Wednesday, February 20, 2013

Cooking Aboard: Shrimp Curry



Matt made me a delicious Indian Shrimp Curry the other day. He doesn't really ever measure spices but here is a basic guideline to making this delicious one pot meal aboard.

4 oz olive oil
6 garlic cloves, chopped 
1" ginger, peeled and chopped 
1 onions, peeled and chopped
4 large portabella mushrooms
1 package grape tomatoes
1 lime, zest and juice
2 pinches cumin 
1 tsp mustard seeds 
2 tbs ground coriander 
2 tsp turmeric
red chili peppers, we have some red chiles that are all crushed up and ready to use but crushed red pepper works too. We like it hot but use as much as you like.
1 can of coconut milk 3/4lb large raw shrimp
sea salt
cilantro
Throw the olive oil and all the spices in a pan. Saute for a minute or so. Add the garlic, onions, and ginger. I really like ginger so use as much as you want. Once the onions are caramelized add the tomatoes. Cook until it thickens. Add coconut milk and bring to boil. Once it boils add the shrimp. You can eat this meal with rice but I like to add Quinoa right into the pot and let it cook in the curry. Mostly because I hate doing dishes more than anything in the world but also it makes the starch tastier. You can do that method with rice or lentils too. Enjoy.

Friday, February 15, 2013

Wintering Aboard: Water Fill Up


   
 
Just another part of living aboard on the hard during the winter. All the the water taps in the boatyard are winterized so we have to carry jerry jugs up the ladder to fill our tanks. Two 5 gallon jerry cans X six trips to the only unwinterized water tap in the marina = a huge pain in the ass. Feels good to be full up though.

Wednesday, February 13, 2013

Still fixing...




Sorry for the lack of updates lately. We are still steadily repairing frames and moving towards our goal. We had a few weeks of below freezing nights around the new year and it hasn't created a very easy climate for laying up epoxy. In fact, one of the repairs that we installed didn't cure all the way and ended up needing to be removed and redone. It has been a bit discouraging but we have kept an overall positive attitude. We bought a kerosene heater from Home Depot about a month ago which has enabled us to heat the tent the boat is under. The heater has a thermostat which allows us to keep the tent around 40°F while we aren't there. When it is time to mix up epoxy we turn the thermostat up to about 75°F. It doesn't exactly get the tent temperature up that high but it keeps it warm enough for the epoxy to cure. A nice side benefit is that our electric heater inside the cabin doesn't have to work as hard and we are staying pretty comfortable inside our little home. I was originally worried about living aboard during the winter on the hard but it has been reasonably easy.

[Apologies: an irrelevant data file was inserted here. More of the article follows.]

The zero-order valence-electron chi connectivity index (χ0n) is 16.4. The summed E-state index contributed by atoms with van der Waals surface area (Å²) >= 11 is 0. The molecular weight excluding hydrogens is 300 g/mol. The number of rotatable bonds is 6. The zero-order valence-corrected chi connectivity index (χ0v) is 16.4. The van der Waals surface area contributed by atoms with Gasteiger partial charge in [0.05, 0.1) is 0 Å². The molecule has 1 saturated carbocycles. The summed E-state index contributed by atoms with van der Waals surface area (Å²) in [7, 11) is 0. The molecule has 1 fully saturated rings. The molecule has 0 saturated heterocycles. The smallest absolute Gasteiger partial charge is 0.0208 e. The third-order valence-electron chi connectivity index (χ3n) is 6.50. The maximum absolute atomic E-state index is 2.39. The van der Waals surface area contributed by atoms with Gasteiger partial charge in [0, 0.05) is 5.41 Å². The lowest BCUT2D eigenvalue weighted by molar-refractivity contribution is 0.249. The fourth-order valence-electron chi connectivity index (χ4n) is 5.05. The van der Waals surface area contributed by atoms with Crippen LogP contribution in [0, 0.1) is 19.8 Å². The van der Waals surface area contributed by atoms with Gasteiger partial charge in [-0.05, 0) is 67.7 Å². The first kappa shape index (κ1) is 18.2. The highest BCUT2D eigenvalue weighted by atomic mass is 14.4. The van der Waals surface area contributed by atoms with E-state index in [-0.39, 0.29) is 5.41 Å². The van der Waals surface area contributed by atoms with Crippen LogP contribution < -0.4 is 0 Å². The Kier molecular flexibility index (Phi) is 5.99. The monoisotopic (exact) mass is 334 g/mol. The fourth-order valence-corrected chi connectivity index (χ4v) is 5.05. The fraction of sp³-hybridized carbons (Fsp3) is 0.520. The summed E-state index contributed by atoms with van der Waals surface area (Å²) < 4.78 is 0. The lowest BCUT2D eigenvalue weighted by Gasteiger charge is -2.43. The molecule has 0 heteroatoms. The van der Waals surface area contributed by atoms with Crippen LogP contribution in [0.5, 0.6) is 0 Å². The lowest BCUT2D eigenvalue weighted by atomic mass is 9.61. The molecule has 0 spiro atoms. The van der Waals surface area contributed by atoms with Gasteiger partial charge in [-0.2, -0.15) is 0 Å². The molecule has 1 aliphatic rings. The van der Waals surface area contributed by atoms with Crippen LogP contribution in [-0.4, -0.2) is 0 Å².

There are only a couple frames left in the lazarette that need to be repaired then it is onto the engine stringers. Almost there.